valuable Australian art donated

to the Museum of Contemporary

Art in Sydney, by one of the

nation's Premier collectors has

a showing in Canberra. It

includes abstract art and

modern Aboriginal pieces, which

curators say have more in common than you might think. It

measures up as one of the best collections of modern

Australian art. Ann Lewis

spent five decades as spent five decades as a gallery director, collector and patron

of the arts. It's as much about people and the relationship between people as

it is between the relationship

between objects. A lot of

these artist s ... Her

collection is her life's work

and Sydney' Museum of

Contemporary Art was thrilled

when she decided to give them.

She picked up abstract art

before it was popular.

Indigenous art that was cutting

edge. These Emily Kngwarreye's

are too costly for big public

galleries to acquire these days

and are the first Emilies in

the collection. . We were

looking at long time and we wanted to find

the right works too. When Ann came to

came to us with the gift and

allowed us to make a selection

from her collection, these were

two works that were definitely

high on our list. Priceless

pieces created by the women of

the desert hang alongside

masculine abstract art charting

the evolution of Australian artistic expression. Both speak of landscape, the lines

and the colours that make up

Australia. You get a sense of the sort of interplay between

indigenous and non-indigenous

painting in particular and that

sort of moving across

generations too, that sort of

dialogue and a sense of the

sort of spirit and power of abstract painting. There's also sculpture and photography which

is often boldly Australian in

texture and subject matter.

Boldly collected and generously

shared. Looks fabulous. Now a

look at today's weather, here's Mark Carmody. Thanks,

Virginia. Good evening. I was

busier than a bee in

this morning in the garden,

trying to get it mowed, weeded

and pruned so I could put out

pelted poo and complete fertiliser, what is needs now,

to take advantage of the rain.

I finished at 11.30, just as

the rain started tumbling down.

So far our gauge here at Dixon

has 15mm in it. Due to the

cloud cover, Tuggeranong didn't

make the forecast 21, but the

airport did. Currently it's

still raining, but it's eased a

bit. It's 18 degrees. It

rained pretty well right across

our region today, with falls

ranging from the

Tuggeranong to 4 at Charlotte

Pass and an average of 1 down

the coast. Winds were mostly light light to moderate south-easterlies to

north-easterlies. The top

temperatures were in the low 20s, except Nowra, which

reached 27. As we've seen in

our top story, it was wild and

woolly in Darwin, with a record

24-hour rain fall. Showers

fell in Brisbane, but Sydney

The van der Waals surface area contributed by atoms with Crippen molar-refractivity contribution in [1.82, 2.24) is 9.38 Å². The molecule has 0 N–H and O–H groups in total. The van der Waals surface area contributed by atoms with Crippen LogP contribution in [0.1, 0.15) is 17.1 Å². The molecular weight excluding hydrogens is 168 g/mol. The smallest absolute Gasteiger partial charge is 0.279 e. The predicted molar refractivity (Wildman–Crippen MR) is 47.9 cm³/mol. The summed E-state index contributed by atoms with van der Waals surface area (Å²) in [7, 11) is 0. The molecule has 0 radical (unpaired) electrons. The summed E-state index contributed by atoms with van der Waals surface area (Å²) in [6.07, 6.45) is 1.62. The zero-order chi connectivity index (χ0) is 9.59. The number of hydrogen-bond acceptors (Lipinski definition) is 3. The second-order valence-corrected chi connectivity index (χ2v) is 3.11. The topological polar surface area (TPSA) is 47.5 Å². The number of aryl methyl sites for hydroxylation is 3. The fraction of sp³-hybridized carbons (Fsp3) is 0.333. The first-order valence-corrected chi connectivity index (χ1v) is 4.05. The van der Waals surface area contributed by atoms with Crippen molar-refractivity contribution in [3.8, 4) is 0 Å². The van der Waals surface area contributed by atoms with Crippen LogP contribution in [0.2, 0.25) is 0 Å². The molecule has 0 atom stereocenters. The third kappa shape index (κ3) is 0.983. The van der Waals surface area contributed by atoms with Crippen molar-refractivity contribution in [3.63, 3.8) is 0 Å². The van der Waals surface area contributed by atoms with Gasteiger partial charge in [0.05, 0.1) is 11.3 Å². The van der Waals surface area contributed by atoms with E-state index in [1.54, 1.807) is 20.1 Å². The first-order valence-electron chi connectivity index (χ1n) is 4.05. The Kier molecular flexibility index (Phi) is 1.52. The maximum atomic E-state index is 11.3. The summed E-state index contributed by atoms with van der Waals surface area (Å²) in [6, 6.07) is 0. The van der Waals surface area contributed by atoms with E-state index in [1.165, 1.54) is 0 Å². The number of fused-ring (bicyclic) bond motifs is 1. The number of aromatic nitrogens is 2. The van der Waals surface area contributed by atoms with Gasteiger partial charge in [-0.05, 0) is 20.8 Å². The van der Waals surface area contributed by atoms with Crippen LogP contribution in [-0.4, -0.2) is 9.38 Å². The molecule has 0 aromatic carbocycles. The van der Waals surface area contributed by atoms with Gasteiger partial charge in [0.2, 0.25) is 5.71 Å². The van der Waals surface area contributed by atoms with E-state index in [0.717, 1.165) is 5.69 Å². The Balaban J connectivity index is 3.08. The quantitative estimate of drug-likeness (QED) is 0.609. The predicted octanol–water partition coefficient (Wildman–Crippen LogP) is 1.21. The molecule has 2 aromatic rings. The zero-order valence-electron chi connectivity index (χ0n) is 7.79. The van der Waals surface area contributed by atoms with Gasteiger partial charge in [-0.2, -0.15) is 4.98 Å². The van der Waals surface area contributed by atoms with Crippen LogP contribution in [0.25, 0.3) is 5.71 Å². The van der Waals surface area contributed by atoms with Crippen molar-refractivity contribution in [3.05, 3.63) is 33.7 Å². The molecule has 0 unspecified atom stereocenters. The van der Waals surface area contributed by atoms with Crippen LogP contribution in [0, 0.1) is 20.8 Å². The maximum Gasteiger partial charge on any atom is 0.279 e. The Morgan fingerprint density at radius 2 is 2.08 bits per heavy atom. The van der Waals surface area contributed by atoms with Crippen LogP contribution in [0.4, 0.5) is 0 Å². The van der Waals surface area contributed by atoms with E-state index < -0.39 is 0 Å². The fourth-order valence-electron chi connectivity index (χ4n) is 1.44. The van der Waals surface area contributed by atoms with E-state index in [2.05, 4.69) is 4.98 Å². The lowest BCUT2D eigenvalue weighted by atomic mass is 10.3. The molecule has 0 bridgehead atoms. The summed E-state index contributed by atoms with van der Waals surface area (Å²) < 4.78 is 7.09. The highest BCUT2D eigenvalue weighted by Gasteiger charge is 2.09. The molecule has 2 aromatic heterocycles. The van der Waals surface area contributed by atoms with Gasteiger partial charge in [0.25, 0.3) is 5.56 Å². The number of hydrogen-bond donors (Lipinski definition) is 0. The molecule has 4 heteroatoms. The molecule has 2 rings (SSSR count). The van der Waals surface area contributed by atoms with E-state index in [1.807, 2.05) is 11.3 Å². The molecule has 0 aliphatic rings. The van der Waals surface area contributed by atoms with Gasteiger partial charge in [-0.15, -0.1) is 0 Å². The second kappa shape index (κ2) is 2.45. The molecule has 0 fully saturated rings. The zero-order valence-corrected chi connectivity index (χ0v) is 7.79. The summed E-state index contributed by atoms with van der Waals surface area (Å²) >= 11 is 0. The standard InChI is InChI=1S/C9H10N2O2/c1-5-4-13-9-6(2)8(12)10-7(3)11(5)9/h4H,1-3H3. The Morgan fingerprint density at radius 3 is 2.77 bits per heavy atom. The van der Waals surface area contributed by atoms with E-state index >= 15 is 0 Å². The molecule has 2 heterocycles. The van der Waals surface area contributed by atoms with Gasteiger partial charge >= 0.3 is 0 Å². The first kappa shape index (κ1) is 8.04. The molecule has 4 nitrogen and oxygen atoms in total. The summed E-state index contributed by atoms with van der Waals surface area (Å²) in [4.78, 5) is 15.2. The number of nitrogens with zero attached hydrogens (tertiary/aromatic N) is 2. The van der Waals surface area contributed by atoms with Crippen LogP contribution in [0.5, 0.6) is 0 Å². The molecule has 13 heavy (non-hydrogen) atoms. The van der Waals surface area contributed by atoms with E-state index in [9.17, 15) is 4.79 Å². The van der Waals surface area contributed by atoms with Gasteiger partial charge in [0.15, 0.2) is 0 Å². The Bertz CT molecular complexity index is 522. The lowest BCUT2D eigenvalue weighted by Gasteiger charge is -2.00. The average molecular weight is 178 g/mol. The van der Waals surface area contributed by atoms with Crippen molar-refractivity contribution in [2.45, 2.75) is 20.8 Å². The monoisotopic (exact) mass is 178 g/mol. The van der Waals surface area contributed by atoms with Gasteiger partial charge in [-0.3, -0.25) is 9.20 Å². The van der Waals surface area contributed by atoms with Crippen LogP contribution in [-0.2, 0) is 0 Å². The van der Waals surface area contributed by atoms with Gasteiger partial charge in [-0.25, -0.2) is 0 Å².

was mostly sunny and that's why

Nowra was a standout

regionally. Perth an even

bigger standout, reaching a

very hot 39. There's cloud

over the Top End and also off

the WA coast, but the cloud

that's probably of more

interest to us covers most of

the south-east. And that's

associated with a slow-moving States. This trough will

deepen as it links up with a

series of cold fronts, resulting

resulting in showers. So around the country tomorrow,

showers right down the eastern

seaboard, wet and windy again

in Darwin, thunderstorms in the

Alice and Broome, fine and

sunny in Perth and Adelaide.

Regionally tomorrow, these

showers will continue with a

wind change now coming from the

north-west, it will be a lot warmer and stickier than today,

with an expected 28 in Bega and

Yass, 30 in Griffith. And in

Canberra tomorrow, probably not

a good day to dig holes, as

these showers are expected to

continue and there could be

between 4mm and 10mm in it. It

will more than likely fill up

with water. with water. On the positive

side, it will be warmer than

today as winds will swing

around to the north-west and

archl at 25 km/h. Top tomorrow

27, after a minimum of 16.

Then the showers will continue on and off until Sunday, but

hopefully they should ease for

Tropfest at stage 88. The top

temperatures will stick around

the 26, 27 mark. Virginia, one

of my favourite garden plants

is the fuchsia. It does all

right in a semi-shaded, easy

going and not demanded, when

flowering it's showy. Pure

poetry. Thanks Mark. A brief recap of the top stories recap of the top stories

tonight, Darwin is tonight

battening down as cyclone

Carlos approacheses. There has

already been heavy rain and

strong winds in the city.

Japan has suspended its whale

hunt in the Southern Ocean as

Sea Shepherd activists claim

their most successful season.

That's ABC News. Stay with us

now for the '7.30 Report'.

I'll be back with a news update

in one hour. Until then, good

night. Closed Captions by CSI

This is about This is about Australian

industry being able to compete

on a level playing field. Tonight on the 7.30

Report - to dump or not

dump? The new push for a

crackdown on cheap imports. Anti-dumping generally

protects a small number of

applicants at the expense of the

the broader economy. They're

laughing at us. Beijing is laughing at us. police graduates bridging the

racial divide. I'm the first

person in my family to become a

police officer. This Program is Captioned


Welcome to the program, I'm Heather Ewart.

Heather Ewart. Australia's